By Melodie Cardin
Move aside, poker, bridge and rummy. All the cool kids are playing euchre.
This card game is gaining popularity in many areas of downtown Ottawa, including singles bars, gay bars, the Royal Canadian Legion, seniors’ centres and in universities.
Billie Graham, who works at the Village Inn Pub on Bank Street, will be starting up euchre nights in the new year. Graham says before he worked at the pub, there were well-attended euchre nights, with four or five tables playing. “They were good to meet with your friends and have a friendly card game.”
Euchre nights faded but the game seems to be making a comeback, says Graham.
Lesley Flansberry made friends playing euchre when she was a student at Carleton University. “You sort of get your feet wet in college,” said Flansberry. “It was hard when I first started working because people don’t play euchre.”
In order to find people to play with, Flansberry went to singles restaurants. She said with a minimum of 24 people at the tables on a Thursday night, it was fantastic. “Euchre is sort of a poor man’s bridge,” Flansberry explains. “It’s a strategy card game and it’s a lot of fun.”
She is a member of a group called “the Do-Gooders.” This group and the Ottawa Firefighters Association were so inspired by their love of the game that they organized a euchre tournament last month to benefit the Help Santa Toy Parade.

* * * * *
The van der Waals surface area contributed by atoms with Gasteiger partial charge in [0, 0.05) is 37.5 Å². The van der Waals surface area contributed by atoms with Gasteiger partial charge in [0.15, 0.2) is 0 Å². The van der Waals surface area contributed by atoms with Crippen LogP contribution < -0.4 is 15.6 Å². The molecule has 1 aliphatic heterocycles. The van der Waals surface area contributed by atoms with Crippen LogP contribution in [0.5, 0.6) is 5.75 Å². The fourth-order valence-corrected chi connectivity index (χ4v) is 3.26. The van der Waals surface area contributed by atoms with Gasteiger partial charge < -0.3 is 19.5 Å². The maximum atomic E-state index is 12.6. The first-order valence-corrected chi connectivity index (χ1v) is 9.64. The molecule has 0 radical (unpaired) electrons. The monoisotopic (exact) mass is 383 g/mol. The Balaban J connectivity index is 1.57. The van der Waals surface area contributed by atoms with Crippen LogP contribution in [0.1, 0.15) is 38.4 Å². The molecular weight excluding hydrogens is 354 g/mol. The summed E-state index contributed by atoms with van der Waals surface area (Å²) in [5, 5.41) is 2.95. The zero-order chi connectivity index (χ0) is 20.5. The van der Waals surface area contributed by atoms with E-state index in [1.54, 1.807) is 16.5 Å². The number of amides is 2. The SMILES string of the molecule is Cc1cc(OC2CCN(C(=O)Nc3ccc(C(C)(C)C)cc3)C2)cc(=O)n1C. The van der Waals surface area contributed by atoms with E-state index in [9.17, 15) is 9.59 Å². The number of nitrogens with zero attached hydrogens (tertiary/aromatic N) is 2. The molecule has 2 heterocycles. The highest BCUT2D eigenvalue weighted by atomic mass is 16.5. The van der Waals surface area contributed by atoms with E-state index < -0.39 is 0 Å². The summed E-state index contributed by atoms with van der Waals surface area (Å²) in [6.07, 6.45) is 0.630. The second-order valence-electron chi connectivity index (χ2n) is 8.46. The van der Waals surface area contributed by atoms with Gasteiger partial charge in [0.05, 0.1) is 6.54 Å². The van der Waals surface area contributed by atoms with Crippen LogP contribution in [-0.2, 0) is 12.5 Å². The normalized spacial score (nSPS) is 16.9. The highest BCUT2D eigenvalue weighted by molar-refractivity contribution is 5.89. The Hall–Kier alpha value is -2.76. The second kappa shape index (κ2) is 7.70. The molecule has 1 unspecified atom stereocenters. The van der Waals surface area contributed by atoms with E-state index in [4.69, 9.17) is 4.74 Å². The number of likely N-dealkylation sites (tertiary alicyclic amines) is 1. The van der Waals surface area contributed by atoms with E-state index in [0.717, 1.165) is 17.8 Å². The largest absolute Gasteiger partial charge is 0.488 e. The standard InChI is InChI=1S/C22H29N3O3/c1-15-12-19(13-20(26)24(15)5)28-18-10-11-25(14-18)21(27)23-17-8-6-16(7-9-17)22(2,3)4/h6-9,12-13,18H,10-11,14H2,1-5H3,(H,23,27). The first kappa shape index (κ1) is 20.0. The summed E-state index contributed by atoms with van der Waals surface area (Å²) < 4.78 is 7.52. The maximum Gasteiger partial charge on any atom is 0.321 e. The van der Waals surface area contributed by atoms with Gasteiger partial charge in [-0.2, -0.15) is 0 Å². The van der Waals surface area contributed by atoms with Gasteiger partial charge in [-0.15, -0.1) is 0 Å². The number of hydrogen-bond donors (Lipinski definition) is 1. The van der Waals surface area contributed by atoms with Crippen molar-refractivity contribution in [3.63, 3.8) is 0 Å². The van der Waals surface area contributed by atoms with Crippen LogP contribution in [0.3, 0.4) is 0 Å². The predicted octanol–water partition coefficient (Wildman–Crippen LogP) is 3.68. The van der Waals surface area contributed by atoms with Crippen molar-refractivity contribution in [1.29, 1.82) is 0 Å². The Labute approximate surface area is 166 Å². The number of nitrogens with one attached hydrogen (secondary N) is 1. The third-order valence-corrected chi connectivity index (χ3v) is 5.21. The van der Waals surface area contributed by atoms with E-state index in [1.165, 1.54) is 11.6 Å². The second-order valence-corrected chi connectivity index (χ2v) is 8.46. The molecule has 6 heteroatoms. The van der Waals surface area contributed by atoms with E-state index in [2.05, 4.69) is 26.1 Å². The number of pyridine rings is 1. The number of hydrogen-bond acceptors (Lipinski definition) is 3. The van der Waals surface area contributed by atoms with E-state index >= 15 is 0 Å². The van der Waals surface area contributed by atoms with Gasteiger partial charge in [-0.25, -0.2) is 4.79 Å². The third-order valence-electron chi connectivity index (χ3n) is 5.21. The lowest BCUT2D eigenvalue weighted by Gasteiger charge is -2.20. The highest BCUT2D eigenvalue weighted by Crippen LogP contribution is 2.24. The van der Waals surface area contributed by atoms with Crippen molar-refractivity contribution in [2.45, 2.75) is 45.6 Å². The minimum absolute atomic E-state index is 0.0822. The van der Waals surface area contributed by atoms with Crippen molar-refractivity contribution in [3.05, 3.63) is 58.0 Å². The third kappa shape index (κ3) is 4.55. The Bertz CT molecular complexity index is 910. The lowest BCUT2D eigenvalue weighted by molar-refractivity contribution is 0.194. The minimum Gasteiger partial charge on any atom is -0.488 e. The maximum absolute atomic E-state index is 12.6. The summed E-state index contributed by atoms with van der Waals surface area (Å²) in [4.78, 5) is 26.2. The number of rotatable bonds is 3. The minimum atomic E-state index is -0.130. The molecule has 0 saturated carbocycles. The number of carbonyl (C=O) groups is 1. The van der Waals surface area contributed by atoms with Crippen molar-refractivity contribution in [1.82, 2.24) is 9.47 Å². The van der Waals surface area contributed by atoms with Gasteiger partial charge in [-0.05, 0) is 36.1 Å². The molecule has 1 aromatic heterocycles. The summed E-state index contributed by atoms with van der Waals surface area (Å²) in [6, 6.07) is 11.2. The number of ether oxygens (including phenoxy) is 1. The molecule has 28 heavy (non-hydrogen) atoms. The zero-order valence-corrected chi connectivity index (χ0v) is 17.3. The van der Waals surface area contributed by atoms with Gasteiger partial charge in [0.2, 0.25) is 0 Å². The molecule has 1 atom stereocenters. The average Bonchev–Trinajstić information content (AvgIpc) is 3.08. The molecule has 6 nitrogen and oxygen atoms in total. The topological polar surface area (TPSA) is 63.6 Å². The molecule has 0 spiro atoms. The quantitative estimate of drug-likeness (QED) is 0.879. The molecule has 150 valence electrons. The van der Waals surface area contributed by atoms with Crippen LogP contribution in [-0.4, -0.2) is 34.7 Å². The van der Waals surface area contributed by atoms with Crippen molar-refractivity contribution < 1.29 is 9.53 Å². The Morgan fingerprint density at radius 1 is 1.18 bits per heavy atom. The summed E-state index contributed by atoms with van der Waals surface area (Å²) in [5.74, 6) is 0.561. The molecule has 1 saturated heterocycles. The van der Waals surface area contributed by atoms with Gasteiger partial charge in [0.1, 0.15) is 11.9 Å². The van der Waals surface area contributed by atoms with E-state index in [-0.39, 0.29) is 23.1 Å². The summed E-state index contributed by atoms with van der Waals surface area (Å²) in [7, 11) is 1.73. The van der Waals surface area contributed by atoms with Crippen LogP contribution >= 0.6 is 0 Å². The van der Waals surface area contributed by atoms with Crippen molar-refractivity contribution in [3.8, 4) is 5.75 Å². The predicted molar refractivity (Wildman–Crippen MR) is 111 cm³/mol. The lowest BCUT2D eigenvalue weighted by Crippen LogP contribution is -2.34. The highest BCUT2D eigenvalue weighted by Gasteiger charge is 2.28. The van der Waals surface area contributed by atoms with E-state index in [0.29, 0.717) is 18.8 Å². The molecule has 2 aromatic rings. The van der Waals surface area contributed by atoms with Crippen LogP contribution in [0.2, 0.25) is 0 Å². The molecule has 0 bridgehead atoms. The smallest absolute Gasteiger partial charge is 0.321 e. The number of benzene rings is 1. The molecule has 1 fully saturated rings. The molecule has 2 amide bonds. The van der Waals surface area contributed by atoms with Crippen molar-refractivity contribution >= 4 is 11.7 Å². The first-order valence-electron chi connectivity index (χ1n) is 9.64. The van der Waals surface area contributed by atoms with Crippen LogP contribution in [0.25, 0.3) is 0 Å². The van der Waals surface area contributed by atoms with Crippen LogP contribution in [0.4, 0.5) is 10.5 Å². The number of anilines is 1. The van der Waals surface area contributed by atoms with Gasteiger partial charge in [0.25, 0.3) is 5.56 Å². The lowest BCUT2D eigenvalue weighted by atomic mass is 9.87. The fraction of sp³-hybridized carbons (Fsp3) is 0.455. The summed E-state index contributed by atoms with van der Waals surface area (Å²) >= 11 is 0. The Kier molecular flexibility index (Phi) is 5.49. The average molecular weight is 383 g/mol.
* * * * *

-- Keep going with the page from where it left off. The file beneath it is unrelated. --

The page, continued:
Flansberry is happy to be able to host the tournament for charity, but her real motivation in starting this event was simple. “I just wanted to play euchre.”
Euchre is played in partners and a progressive euchre tournament means that the partners rotate. Flansberry says this method is ideal because players meet more people.
Graham says euchre games can get dramatic. “I play for fun but some people hate losing. It can get nasty, people getting pissed off when they play a wrong move,” Graham says.
But enthusiasm for euchre can also be positive, says Patrick Ouellet, who works at Lookout, a bar that hosts euchre tournaments on Sunday afternoons. They get a regular crowd that ranges from 15 to 25 people.
“It’s very social. There’s a sense of community even though it’s competitive. It’s great to see the excitement when people are close to winning, or when they played a really good hand,” says Ouellet.